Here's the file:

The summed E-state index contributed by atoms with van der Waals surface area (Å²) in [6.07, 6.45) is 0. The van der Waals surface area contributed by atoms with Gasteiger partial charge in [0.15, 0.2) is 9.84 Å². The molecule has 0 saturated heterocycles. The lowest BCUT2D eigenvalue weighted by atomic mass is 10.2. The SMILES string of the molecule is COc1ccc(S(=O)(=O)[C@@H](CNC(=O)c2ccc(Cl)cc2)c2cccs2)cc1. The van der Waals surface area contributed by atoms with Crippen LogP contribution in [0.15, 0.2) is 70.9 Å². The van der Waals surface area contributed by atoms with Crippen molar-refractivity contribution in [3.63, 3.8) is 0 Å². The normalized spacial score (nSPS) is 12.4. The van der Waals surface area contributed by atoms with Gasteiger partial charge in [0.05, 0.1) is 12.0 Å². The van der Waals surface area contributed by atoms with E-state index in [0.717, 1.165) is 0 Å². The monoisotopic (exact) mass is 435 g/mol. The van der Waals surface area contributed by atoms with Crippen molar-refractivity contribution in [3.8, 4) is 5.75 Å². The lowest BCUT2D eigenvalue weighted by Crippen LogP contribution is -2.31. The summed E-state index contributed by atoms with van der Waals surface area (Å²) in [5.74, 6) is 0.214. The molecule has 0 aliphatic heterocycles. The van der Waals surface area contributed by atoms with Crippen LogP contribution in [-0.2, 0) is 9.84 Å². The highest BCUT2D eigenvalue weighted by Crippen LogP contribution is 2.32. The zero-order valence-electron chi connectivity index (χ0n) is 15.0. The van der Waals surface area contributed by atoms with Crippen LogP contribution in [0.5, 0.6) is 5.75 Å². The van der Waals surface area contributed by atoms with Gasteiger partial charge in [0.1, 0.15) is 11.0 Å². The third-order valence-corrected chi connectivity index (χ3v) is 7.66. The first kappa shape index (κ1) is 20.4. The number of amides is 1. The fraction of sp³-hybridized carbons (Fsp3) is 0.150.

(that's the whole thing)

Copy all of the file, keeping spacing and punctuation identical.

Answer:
The summed E-state index contributed by atoms with van der Waals surface area (Å²) in [6.07, 6.45) is 0. The van der Waals surface area contributed by atoms with Gasteiger partial charge in [0.15, 0.2) is 9.84 Å². The molecule has 0 saturated heterocycles. The lowest BCUT2D eigenvalue weighted by atomic mass is 10.2. The SMILES string of the molecule is COc1ccc(S(=O)(=O)[C@@H](CNC(=O)c2ccc(Cl)cc2)c2cccs2)cc1. The van der Waals surface area contributed by atoms with Crippen LogP contribution in [0.15, 0.2) is 70.9 Å². The van der Waals surface area contributed by atoms with Crippen molar-refractivity contribution in [3.63, 3.8) is 0 Å². The normalized spacial score (nSPS) is 12.4. The van der Waals surface area contributed by atoms with Gasteiger partial charge in [0.05, 0.1) is 12.0 Å². The van der Waals surface area contributed by atoms with E-state index in [0.717, 1.165) is 0 Å². The monoisotopic (exact) mass is 435 g/mol. The van der Waals surface area contributed by atoms with Crippen molar-refractivity contribution in [3.8, 4) is 5.75 Å². The lowest BCUT2D eigenvalue weighted by Crippen LogP contribution is -2.31. The summed E-state index contributed by atoms with van der Waals surface area (Å²) in [5.74, 6) is 0.214. The molecule has 0 aliphatic heterocycles. The van der Waals surface area contributed by atoms with Crippen LogP contribution in [-0.2, 0) is 9.84 Å². The highest BCUT2D eigenvalue weighted by Crippen LogP contribution is 2.32. The zero-order valence-electron chi connectivity index (χ0n) is 15.0. The van der Waals surface area contributed by atoms with Crippen LogP contribution in [0.5, 0.6) is 5.75 Å². The van der Waals surface area contributed by atoms with Gasteiger partial charge in [0.1, 0.15) is 11.0 Å². The third-order valence-corrected chi connectivity index (χ3v) is 7.66. The first kappa shape index (κ1) is 20.4. The number of amides is 1. The fraction of sp³-hybridized carbons (Fsp3) is 0.150.